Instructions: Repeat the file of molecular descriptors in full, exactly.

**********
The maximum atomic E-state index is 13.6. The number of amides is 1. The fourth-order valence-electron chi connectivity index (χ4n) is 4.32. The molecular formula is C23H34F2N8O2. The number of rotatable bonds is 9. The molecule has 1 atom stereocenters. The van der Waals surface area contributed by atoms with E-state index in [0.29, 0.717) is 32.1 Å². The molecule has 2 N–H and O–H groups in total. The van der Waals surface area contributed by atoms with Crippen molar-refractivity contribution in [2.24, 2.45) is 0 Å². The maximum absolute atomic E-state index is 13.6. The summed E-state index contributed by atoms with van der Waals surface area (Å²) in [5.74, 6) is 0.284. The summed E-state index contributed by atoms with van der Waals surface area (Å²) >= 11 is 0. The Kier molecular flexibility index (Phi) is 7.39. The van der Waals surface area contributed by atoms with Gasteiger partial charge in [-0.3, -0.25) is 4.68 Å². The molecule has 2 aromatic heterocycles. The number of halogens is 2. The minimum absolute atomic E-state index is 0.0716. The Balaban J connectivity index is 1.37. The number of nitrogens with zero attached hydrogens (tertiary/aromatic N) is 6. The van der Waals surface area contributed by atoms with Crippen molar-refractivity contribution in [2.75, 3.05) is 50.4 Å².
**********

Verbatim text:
The maximum atomic E-state index is 13.6. The number of amides is 1. The fourth-order valence-electron chi connectivity index (χ4n) is 4.32. The molecular formula is C23H34F2N8O2. The number of rotatable bonds is 9. The molecule has 1 atom stereocenters. The van der Waals surface area contributed by atoms with E-state index in [0.29, 0.717) is 32.1 Å². The molecule has 2 N–H and O–H groups in total. The van der Waals surface area contributed by atoms with Crippen molar-refractivity contribution in [2.24, 2.45) is 0 Å². The maximum absolute atomic E-state index is 13.6. The summed E-state index contributed by atoms with van der Waals surface area (Å²) in [5.74, 6) is 0.284. The summed E-state index contributed by atoms with van der Waals surface area (Å²) >= 11 is 0. The Kier molecular flexibility index (Phi) is 7.39. The van der Waals surface area contributed by atoms with Gasteiger partial charge in [-0.3, -0.25) is 4.68 Å². The molecule has 2 aromatic heterocycles. The number of halogens is 2. The minimum absolute atomic E-state index is 0.0716. The Balaban J connectivity index is 1.37. The number of nitrogens with zero attached hydrogens (tertiary/aromatic N) is 6. The van der Waals surface area contributed by atoms with Crippen molar-refractivity contribution in [2.75, 3.05) is 50.4 Å².